Data from: Context-dependent strategies of food allocation among offspring in a facultative cooperative breeder
Li, Jianqiang et al. (2019), Data from: Context-dependent strategies of food allocation among offspring in a facultative cooperative breeder, Dryad, Dataset, https://doi.org/10.5061/dryad.tg8nn49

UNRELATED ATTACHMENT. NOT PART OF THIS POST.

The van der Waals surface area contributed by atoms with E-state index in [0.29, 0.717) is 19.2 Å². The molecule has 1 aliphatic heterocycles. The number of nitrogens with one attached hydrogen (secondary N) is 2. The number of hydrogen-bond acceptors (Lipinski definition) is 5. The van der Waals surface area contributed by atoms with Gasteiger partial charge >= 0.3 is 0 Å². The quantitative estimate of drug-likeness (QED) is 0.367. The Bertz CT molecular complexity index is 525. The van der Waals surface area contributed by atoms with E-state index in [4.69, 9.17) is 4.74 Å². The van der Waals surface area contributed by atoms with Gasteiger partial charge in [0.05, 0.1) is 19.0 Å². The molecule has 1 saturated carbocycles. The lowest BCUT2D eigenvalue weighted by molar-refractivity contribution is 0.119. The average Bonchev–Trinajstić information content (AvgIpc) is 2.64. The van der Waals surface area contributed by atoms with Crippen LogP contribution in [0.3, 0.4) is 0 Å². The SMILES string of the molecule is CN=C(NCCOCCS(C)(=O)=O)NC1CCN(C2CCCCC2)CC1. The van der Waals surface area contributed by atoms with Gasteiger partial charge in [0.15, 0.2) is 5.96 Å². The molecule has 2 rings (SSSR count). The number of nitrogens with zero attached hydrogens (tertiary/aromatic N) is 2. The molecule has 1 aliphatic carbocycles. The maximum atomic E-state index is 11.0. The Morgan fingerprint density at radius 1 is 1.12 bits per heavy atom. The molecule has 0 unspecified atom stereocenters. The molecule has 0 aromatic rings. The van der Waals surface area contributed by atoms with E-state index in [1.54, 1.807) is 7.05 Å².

Natural selection should favor adoption of parental strategies that maximize fitness when allocating investment among offspring. In birds, begging displays often convey information of nestling need and quality, allowing parents to make adaptive food allocation decisions. We investigated how adults utilized cues likely to represent nestling competitive ability (begging position) and need (begging intensity), and a cue independent of nestling control (nestling sex) to distribute food among nestlings in a facultative cooperative breeder, the black-throated tit (Aegithalos concinnus). We found that parents reduced their efforts when helped, suggesting that parents of helped broods would have the potential to satisfy nestling needs more than unhelped parents. This suggestion was supported by the fact that nestling mass increased faster in helped than in unhelped nests. We found no effect of nestling sex on food allocation, but, as predicted, we found that adults responded differently to begging signals in relation to the presence of helpers and brood size. First, helped parents were more responsive to nestling begging intensity than parents without helpers. Second, female parents and helpers had a stronger preference for nestling begging position in large than in small broods. Third, the preference for nestling begging position was greater for unhelped than for helped female parents. These results provide evidence that carers adjust their preference for different offspring begging signals based on availability of food resources.